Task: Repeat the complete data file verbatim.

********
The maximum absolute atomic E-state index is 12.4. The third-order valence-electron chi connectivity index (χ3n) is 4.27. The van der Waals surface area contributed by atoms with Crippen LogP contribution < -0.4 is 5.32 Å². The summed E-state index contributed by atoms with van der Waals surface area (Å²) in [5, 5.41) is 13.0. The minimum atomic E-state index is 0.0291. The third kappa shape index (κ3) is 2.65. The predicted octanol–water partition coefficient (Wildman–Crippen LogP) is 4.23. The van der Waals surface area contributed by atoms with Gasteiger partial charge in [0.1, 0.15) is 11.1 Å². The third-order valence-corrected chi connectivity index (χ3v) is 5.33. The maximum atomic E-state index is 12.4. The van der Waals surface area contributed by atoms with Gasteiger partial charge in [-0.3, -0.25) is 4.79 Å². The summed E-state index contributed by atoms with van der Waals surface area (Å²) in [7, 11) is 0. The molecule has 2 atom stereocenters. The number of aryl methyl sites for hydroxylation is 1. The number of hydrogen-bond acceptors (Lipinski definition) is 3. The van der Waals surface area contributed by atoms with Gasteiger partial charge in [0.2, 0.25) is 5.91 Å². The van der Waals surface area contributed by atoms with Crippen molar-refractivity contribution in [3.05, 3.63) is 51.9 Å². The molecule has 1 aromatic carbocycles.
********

The maximum absolute atomic E-state index is 12.4. The third-order valence-electron chi connectivity index (χ3n) is 4.27. The van der Waals surface area contributed by atoms with Crippen LogP contribution < -0.4 is 5.32 Å². The summed E-state index contributed by atoms with van der Waals surface area (Å²) in [5, 5.41) is 13.0. The minimum atomic E-state index is 0.0291. The third kappa shape index (κ3) is 2.65. The predicted octanol–water partition coefficient (Wildman–Crippen LogP) is 4.23. The van der Waals surface area contributed by atoms with Gasteiger partial charge in [0.1, 0.15) is 11.1 Å². The third-order valence-corrected chi connectivity index (χ3v) is 5.33. The maximum atomic E-state index is 12.4. The van der Waals surface area contributed by atoms with Gasteiger partial charge in [-0.3, -0.25) is 4.79 Å². The summed E-state index contributed by atoms with van der Waals surface area (Å²) in [7, 11) is 0. The molecule has 2 atom stereocenters. The number of aryl methyl sites for hydroxylation is 1. The number of hydrogen-bond acceptors (Lipinski definition) is 3. The van der Waals surface area contributed by atoms with Gasteiger partial charge in [0.2, 0.25) is 5.91 Å². The van der Waals surface area contributed by atoms with Crippen molar-refractivity contribution in [3.05, 3.63) is 51.9 Å². The molecule has 1 aromatic carbocycles.